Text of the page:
Either you learn and grow, you listen and do better.....or you build a wall of defiance, certain that your intentions matter more than harming other people.

Do that, and you're a false ally.

And you know who false allies hurt more than anyone else?

The people who believe they are real.

Don't pave the road to hell with good intentions. Dismantle the machine that fucks up the road in the first place, then build a better one.

Have a good day.

Monday, March 6, 2017

foreshadowing the floor crying

The following is a post I wrote on Saturday morning. I was sitting in a college classroom on the other side of the state, there for Science Olympiad with my daughters. They participated together.

(I know that someday they are going to be so glad they did this together. I know that day won't be for a while and it certainly wasn't on Saturday.)

Anyhow, I wrote this roughly 24 hours before I hit the proverbial wall and ended up on the floor sobbing uncontrollably. I knew it was coming. I saw it from a mile away. I needed to do it. And since I have, I feel better.

So, fellow humans of the world, I implore you. Feel the feelings. All of the feelings. Even the ones you are suppressing.


I really want to stop writing about this.

I really want to stop talking about this.

I really want to stop thinking about this.

The problem with me being me is that I know that until and unless I completely process all the shit that has happened in the past 8 days, I won’t be able to be done with it all. Maybe ever.


Once you’ve been through the whole ptsd thing as a direct consequence of unprocessed trauma, you don’t willingly ever want to go back there.

Trust me on this.

The thing is that I was really only tangentially involved in the whole thing. I’m affected, sure, but this isn’t my story to tell. This isn’t my trauma. This isn’t about me, and I have zero delusions that it ever is or could be.

And still, it is affecting me.

It’s affecting me because I’ve been through trauma enough times to recognize the warning signs, some of which I feel like I should have seen earlier, most of which I’m already beating myself up for diligently.

Should I have done more? Should I have done less? Am I responsible for anything that happened? Could I have done anything to change it?

None of those questions really have answers. I know this.

And I know that I need to just accept that there are way too many things in this world that I cannot control, but that will inevitably affect me. And I need to sit with that truth, ugly as it is.

I’ve learned things about people through this experience. Good things. Bad things. Terrible things. Awful things.

I’ve been through enough horrible experiences in life that I can tell you there is one commonality that runs between them, as predictable and unsurprising as it is disappointing. It is this: people will always let you down. When the going gets rough, when situations become difficult, when the moment of truth arrives, there will always be people who reveal themselves to be someone you wished they weren’t.

And it sucks.

2017. The year of being disappointed in humans.

For as many terrible things we learn, though, there is the good. The hope. The optimism. The allies and partners and fighters revealed. You learn who your people are and you learn it in a hurry.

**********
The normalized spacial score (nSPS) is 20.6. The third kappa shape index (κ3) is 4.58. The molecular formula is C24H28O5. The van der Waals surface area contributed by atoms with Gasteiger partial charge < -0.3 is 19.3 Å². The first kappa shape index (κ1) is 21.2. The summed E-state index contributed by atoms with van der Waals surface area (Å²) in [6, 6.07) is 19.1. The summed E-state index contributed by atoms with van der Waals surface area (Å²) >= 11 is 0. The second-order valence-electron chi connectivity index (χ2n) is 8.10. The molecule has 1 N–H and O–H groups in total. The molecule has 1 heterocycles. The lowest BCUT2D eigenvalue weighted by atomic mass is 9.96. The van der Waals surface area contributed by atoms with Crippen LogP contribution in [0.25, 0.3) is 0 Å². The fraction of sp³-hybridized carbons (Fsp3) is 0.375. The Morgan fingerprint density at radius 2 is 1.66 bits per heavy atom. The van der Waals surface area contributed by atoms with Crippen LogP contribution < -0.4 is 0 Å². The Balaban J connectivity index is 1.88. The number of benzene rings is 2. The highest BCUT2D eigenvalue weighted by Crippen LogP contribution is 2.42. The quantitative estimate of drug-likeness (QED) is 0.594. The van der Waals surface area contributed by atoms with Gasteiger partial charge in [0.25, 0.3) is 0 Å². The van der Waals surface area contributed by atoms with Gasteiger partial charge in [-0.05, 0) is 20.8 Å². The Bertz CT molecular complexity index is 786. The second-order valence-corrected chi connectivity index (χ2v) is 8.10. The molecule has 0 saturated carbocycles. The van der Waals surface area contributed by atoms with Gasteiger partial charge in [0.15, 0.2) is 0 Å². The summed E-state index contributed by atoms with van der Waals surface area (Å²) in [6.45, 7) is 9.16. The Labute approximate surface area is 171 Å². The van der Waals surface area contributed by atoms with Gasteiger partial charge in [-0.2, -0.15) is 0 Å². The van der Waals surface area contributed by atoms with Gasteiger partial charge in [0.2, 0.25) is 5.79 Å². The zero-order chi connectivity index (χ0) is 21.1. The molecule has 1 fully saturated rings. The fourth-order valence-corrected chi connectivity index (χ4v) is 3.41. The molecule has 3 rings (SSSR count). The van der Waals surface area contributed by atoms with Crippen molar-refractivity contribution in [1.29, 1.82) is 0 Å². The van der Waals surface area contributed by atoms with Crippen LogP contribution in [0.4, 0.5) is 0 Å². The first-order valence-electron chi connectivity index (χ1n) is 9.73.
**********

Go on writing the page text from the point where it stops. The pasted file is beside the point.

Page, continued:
I’ve always joked that I’m the person you want on your side when the zombie apocalypse happens. There are reasons.

I mean, I totally will flake on you if we make plans a week from now, particularly if they involve going out in public, wearing pants, talking to people I don’t already know, or anything remotely scary.

I will. I’ll worry so much about whatever it is that we have planned that I will literally make myself ill over it, because that is the wonder of me.


When shit goes down for real, all that overthinking and overanalyzing comes in handy.

And then, when the shit going down starts to wind down, I pay the price of running on adrenaline and caffeine and vodka. While it’s a terribly effective short term fuel source, there are consequences.

And right now I can feel those consequences in every cell in my body. My back and my neck and my shoulder ache. My head has been hurting for days. The kind of headache where even your hair hurts. I’m drained. I’m exhausted. I’m worn down.

And I know that for as awful as I am feeling right now, I’m on the periphery.

This wasn’t about me. It wasn’t then and it isn’t now.

So whatever I am feeling right now is just a fraction of what others are possibly feeling, probably feeling, almost certainly feeling.

That’s what we do, though, us humans. We feel.

So feel whatever you are feeling right now. Ask yourself the hard questions. Demand better from others, from insitutions, from yourself. Drink water. Sleep.

Get up.

Get some more coffee.

Kick ass.

Wednesday, March 1, 2017

Where Do We Go From Here?

The past week has been a difficult one for me and for so many of the people I love. I won't go rehashing what happened, mostly because it isn't my story to tell.

My involvement with an organization that will soon disappear was short lived, relative to my life and my work in postpartum mental health, and relative to the involvement that others had with this group.

This is a tremendous loss in our collective lives and has left many people wondering what we do now. Where do we go from here?